When you're a vet, your nose tends to get pretty immune to most odors. I regularly deal with diarrhea, blood, pus, rotted tissue, anal gland excretions, and many other undesirable things. All of these can have some pretty offensive odors, and you simply get used to them. There are very few scents that turn my stomach anymore. However, I still can find them offensive and certainly don't like smelling like these things.
The worst part about odors is when they stick with you. Today I had a severely constipated and impacted cat and had to give it an enema and pull firm feces from its rectum. There was several days worth of stool backed up in its colon and all of it needed to come out. So I ended up filling the colon with soapy water and digging the stool out with my finger. Needless to say, this was not exactly pleasant and had a rather "distinctive" odor. I did what I had to do and began washing up. I was rather unhappy to find that odor clinging to me for the rest of the afternoon.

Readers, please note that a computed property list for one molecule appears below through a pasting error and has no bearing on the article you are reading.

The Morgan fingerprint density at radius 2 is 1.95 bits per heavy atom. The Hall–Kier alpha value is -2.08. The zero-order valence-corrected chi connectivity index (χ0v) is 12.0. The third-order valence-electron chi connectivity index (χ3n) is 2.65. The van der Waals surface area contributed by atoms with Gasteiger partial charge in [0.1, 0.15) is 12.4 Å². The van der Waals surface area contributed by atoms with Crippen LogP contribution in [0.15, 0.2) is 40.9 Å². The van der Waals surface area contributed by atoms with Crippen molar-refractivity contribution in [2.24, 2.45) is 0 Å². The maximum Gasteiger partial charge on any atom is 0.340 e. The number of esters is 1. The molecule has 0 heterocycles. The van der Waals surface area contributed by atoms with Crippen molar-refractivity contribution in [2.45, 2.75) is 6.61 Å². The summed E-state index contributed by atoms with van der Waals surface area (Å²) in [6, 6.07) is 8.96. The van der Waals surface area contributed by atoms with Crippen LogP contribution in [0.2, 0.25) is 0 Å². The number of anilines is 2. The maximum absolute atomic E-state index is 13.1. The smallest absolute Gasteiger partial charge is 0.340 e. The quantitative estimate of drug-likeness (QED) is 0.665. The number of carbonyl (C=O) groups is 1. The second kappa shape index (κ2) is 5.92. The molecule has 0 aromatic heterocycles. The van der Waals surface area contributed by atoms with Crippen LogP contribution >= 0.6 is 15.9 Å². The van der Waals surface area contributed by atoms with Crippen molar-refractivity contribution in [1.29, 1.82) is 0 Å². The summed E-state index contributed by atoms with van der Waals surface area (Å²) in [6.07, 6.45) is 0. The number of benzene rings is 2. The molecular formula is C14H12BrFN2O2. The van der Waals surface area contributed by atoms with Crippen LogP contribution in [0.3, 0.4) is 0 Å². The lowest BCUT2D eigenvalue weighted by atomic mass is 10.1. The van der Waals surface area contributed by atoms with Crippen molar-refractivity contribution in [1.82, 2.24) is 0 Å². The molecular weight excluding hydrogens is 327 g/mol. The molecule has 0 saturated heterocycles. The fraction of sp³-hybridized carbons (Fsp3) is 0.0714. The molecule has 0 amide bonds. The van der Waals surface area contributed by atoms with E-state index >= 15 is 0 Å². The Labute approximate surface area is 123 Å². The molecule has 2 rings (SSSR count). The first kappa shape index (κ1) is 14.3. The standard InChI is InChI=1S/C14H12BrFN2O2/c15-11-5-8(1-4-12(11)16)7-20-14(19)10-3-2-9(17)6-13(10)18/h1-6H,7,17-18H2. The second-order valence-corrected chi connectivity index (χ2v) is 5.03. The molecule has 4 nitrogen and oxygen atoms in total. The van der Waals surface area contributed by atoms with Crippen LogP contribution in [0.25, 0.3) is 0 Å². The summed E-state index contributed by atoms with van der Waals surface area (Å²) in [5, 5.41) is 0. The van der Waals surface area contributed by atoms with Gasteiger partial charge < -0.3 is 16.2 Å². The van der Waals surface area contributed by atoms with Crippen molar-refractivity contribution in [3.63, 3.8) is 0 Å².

However, that's not as bad as what swine vets have to face. When I was in vet school I did a swine rotation and had to spend some time in pig barns. Let me tell you, that was an ordeal. I would be in a facility for only an hour or two and then take several hot showers once I got home. Even with repeated washes I would smell like pig waste for a couple of days. I can't imagine having to deal with that every day, and am glad that other people can put up with it.
Even when I can't smell "work", my pets can. One of my cats (Perceval, who passed away last year), used to rub all over my shoes after I came home, trying to cover the scent of work with his own. And my dogs commonly spend great attention to the odors attached to my pants, especially if I managed to get feces or urine on me during the course of the day.
So tell me again what the glamorous part of veterinary medicine is?